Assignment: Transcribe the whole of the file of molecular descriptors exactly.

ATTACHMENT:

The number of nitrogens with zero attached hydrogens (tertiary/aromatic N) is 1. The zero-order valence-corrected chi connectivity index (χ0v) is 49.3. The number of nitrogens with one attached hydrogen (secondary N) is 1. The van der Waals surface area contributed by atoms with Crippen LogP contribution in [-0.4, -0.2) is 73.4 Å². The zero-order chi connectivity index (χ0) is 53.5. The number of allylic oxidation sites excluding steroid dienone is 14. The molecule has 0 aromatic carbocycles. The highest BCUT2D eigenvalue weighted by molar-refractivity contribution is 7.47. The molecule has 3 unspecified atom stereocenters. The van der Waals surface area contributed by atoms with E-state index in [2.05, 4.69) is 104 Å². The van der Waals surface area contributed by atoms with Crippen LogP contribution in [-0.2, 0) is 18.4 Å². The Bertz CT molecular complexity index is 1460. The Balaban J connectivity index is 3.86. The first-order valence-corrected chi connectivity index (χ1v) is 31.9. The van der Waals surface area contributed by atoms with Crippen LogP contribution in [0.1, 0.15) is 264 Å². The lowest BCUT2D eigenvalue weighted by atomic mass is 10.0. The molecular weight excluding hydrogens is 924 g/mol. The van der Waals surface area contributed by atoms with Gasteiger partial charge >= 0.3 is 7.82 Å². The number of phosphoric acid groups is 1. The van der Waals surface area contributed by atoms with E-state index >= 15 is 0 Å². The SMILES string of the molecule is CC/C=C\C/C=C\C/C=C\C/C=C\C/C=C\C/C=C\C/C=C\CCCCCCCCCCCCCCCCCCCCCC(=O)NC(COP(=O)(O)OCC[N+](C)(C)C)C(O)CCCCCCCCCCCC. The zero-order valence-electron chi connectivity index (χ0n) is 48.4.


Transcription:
The number of nitrogens with zero attached hydrogens (tertiary/aromatic N) is 1. The zero-order valence-corrected chi connectivity index (χ0v) is 49.3. The number of nitrogens with one attached hydrogen (secondary N) is 1. The van der Waals surface area contributed by atoms with Crippen LogP contribution in [-0.4, -0.2) is 73.4 Å². The zero-order chi connectivity index (χ0) is 53.5. The number of allylic oxidation sites excluding steroid dienone is 14. The molecule has 0 aromatic carbocycles. The highest BCUT2D eigenvalue weighted by molar-refractivity contribution is 7.47. The molecule has 3 unspecified atom stereocenters. The van der Waals surface area contributed by atoms with E-state index in [2.05, 4.69) is 104 Å². The van der Waals surface area contributed by atoms with Crippen LogP contribution in [-0.2, 0) is 18.4 Å². The Bertz CT molecular complexity index is 1460. The Balaban J connectivity index is 3.86. The first-order valence-corrected chi connectivity index (χ1v) is 31.9. The van der Waals surface area contributed by atoms with Crippen LogP contribution in [0.1, 0.15) is 264 Å². The lowest BCUT2D eigenvalue weighted by atomic mass is 10.0. The molecular weight excluding hydrogens is 924 g/mol. The van der Waals surface area contributed by atoms with Gasteiger partial charge >= 0.3 is 7.82 Å². The number of phosphoric acid groups is 1. The van der Waals surface area contributed by atoms with E-state index >= 15 is 0 Å². The SMILES string of the molecule is CC/C=C\C/C=C\C/C=C\C/C=C\C/C=C\C/C=C\C/C=C\CCCCCCCCCCCCCCCCCCCCCC(=O)NC(COP(=O)(O)OCC[N+](C)(C)C)C(O)CCCCCCCCCCCC. The zero-order valence-electron chi connectivity index (χ0n) is 48.4.